Hawthorn berries

As a Food

As well as all those wonderful medicinal benefits, Hawthorn is a healthy nutritious wild food too, containing  B-vitamins, including folic acid (antioxidant and important for metabolism), Vitamin C (immunity, skin, and cardiovascular health), Flavonoid rutin (an antioxidant that improves blood flow by helping to dilate blood vessels), Phenols (anti-inflammatory and antiseptic), Procyanidins (antioxidant compounds), Vitexin (antioxidant, anticancer, anti-inflammatory), Catechins (a class of antioxidants), Saponins (help the body absorb nutrients), Calcium & iron. 

Hawthorn used to bloom on or just before May Day.  That may possibly be the case in warmer parts of the country, but rarely does that occur up here in Scotland.  This is probably because ancient Beltane celebrations date back way before the Gregorian calendar that we follow today, pushed them back by about 11 days.  Our ancestors wouldn’t have followed a strict calendar, but would have used Nature and the stars to guide them in the timings of their celebrations, so it seems only fitting that we should do the same and celebrate with a cup of heart strengthening Hawthorn blossom cordial when the trees feel ready to gift us their medicine.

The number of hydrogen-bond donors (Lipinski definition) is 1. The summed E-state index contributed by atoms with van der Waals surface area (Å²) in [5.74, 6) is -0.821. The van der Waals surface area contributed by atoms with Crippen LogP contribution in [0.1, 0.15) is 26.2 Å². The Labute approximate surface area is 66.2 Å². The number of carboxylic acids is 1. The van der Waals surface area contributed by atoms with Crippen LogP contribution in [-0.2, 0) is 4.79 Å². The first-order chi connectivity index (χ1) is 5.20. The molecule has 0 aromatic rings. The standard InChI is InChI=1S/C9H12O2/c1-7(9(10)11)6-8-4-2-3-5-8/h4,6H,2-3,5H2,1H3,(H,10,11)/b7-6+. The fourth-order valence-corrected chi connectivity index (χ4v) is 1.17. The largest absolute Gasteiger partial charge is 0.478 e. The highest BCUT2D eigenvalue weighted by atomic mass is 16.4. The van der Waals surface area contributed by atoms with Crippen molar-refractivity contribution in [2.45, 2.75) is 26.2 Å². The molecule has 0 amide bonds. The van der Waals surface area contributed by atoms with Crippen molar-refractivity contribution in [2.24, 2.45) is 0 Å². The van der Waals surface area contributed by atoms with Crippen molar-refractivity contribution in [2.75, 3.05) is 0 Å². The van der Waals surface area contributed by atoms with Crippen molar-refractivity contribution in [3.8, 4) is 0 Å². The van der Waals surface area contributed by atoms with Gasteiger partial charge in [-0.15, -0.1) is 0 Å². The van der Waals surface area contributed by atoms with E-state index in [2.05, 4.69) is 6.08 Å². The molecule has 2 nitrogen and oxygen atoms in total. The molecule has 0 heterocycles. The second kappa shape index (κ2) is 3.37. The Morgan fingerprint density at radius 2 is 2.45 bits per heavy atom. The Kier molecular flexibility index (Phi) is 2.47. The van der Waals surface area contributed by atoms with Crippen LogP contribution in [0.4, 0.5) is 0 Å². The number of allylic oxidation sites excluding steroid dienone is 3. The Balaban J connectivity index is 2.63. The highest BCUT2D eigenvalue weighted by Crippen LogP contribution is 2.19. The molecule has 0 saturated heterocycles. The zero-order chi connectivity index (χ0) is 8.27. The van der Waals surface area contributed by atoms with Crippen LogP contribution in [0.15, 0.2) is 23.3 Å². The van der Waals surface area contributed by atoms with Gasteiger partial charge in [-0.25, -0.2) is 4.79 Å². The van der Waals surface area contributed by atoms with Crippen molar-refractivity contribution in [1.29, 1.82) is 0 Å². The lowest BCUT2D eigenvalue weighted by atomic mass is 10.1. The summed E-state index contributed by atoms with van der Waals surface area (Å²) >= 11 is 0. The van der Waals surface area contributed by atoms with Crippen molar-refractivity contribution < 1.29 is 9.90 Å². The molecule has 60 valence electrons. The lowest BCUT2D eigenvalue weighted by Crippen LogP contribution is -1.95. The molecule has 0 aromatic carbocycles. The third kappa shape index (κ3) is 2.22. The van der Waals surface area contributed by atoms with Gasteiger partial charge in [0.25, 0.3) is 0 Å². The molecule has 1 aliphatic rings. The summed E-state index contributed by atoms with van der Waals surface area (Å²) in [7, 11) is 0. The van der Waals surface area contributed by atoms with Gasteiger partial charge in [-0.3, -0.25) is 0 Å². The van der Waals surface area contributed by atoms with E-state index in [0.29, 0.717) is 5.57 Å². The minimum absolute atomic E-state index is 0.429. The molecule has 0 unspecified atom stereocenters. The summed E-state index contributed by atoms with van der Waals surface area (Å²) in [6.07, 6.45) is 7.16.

The following recipe uses those heady fragranced blossoms to make a refreshing summer drink, topped up with ice cold sparkling or still water, or splashed into alcohol for summery cocktails.  Whilst I will not argue that the odour of Hawthorn blossoms is distinctly unpalatable to many, once cooked, they are transformed into a light fragrance with almond/vanilla undertones, no taste or scent of death, I promise.

Hawthorn blossom cordial

Hawthorn Cordial


5 cups of blossoms

2 cups sugar

2 cups water

1 large lemon and it’s the grated zest


Place your flowers in a bowl.

Dissolve sugar in water over low heat and then increase the heat and boil for 5 minutes. Remove from heat. Let cool for 2 minutes.

Pour this syrup over the flowers, give it a good stir and then return to the saucepan.

Lower heat to the lowest setting, add the lemon juice & zest, let simmer for 25 minutes.

Let your concoction cool and then pour it through a fine sieve, muslin cloth or coffee filter into a sterilized bottle. This will remove the zest so your cordial is clear.

This will keep for a couple of weeks in the fridge. Dilute it with water, soda water — or booze!